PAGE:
Hi! I believe I can help with this issue.
There are a number of good solutions to help you.
First of all, you need to know there are a number of medical "solutions" available today. Low dosages of antidepressants have been found to slow down ejaculation. You would need to discuss this with your doctor and see if he is familiar with this or if he needs to refer you to a psychiatrist who will be able to prescribe and monitor the drugs.
PDE-5 inhibitors are a class of drugs that help maintain erections. The most popular drug today is Viagra. They are the first thing most men try as they are easy to use. Though doctors don’t often tell you: best results are had when you take them on an empty stomach.
A penile pump and ring may be helpful as well. There's a lot of history with a vacuum pump and penile ring. Here's some information:
If you've tried one of the PDE-5 inhibitors and it didn't work well, there are two medical options. The way most patients choose between them is they decide which application method they're most comfortable with. Intracavernosal penile injections (IPE) have been shown in research to be the most effective medical ED treatment option. But intraurethral alpostradil (called MUSE commercially for Medicated Urethral System for Erection) is a close second. They both involve applying something to the penis under the skin. But the word injection gets some people nervous, whereas the MUSE uses an applicator that's inserted into the tip of the penis. Even though many people are queasy about injecting their penis, once they are used to it, there is very little complaint. The first application of either medication requires it to be done in a supervised fashion. That's important. So make sure your doctor doesn't just describe the procedure. No embarrassment allowed here.
The other determining factor is side effect. The most common for IPE is pain. For MUSE it's a burning sensation. Now when I say common, I mean reported, not that everyone gets these side effects. But the success with either of these methods has been well documented without any problems for most men who try them.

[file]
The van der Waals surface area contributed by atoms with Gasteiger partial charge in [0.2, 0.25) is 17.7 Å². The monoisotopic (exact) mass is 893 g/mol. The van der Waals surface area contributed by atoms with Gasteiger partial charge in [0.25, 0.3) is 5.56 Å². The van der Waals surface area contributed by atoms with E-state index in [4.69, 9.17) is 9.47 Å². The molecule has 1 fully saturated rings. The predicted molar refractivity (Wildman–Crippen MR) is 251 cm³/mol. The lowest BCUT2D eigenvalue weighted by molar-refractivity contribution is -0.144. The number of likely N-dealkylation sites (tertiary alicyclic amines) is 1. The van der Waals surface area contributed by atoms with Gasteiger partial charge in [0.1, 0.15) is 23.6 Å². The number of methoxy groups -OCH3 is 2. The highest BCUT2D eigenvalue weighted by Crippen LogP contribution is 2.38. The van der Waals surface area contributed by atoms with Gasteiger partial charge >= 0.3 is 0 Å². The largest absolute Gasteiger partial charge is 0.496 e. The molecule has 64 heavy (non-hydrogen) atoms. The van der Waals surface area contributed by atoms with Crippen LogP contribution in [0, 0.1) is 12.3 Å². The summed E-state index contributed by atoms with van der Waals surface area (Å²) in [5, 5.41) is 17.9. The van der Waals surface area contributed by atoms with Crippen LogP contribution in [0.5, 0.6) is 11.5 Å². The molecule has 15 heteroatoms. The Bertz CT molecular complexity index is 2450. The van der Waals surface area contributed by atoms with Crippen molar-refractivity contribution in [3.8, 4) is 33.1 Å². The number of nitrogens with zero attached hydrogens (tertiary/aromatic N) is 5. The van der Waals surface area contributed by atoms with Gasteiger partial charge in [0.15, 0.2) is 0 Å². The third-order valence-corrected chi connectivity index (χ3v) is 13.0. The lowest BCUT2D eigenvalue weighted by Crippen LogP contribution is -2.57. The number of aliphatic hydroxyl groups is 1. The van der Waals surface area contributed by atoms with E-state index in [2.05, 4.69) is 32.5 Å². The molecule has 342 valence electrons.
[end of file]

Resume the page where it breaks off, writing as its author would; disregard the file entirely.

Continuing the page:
Another approach is to do some looking into your emotional self as much as your sexual self. To do this, you may want to seek an experienced sex therapist. By that I mean a psychologist or psychotherapist who is certified by either the AASECT (http://www.aasect.org/) or the American Board of Sexology (http://www.americanboardofsexology.com/). This is a more demanding solution for you but it is the most comprehensive with the greatest chance of success for the long term in getting this problem solved if it is a manifestation of your emotional difficulties and not a physical problem. Most men with PE find that it is a psychological problem more than a physical one.
But there are also some self-help techniques that you most likely want to try first. So, I'm going to give you to try first a quick technique that the great psychiatrist Viktor Frankl came up with for this problem in his practice: it is called paradoxical intention. You can learn a little about it here:
The way it works is: when you need to sexually perform, that is, from when you first know that you are going to have sex that day/night, you tell yourself: "Okay penis, I dare you to come quicker than you have ever come before!!!! Go ahead, you are going to be lightening fast!!! You're going to come even before you get inside her (him)!!!"
Do you get the idea? It seems kind of silly, but you will be surprised how many people this simple technique has helped!! The idea is that you have to challenge your premature ejaculation. You have to be bold and dare it. You have to make fun of it and you have to trash talk to it. Serious! Read the chapter on it in the link I gave you above for a bit more detailed explanation.
Okay, that's one simple technique that has helped many. Next, here are books that you should read and see if you connect with:
1. She Comes First: the Thinking Man's Guide to Pleasuring a Woman by Ian Kerner. This is a classic and I've seen many men helped by it.
2. How to Overcome Premature Ejaculation by Helen Singer Kaplan. Those who connect with this book find it SO helpful!
3. This third book is good for the many areas it explores for how to treat this yourself: Coping with Premature Ejaculation by Michael Metz.
Okay, I've given you a number of approaches here to explore: 1) Antidepressants, Viagra, and penile pump, 2) penile injections, 3) counseling, the long-term approach. 4) Paradoxical intention, a quick self-help technique. 5) Self-help books.
I wish you the very best!
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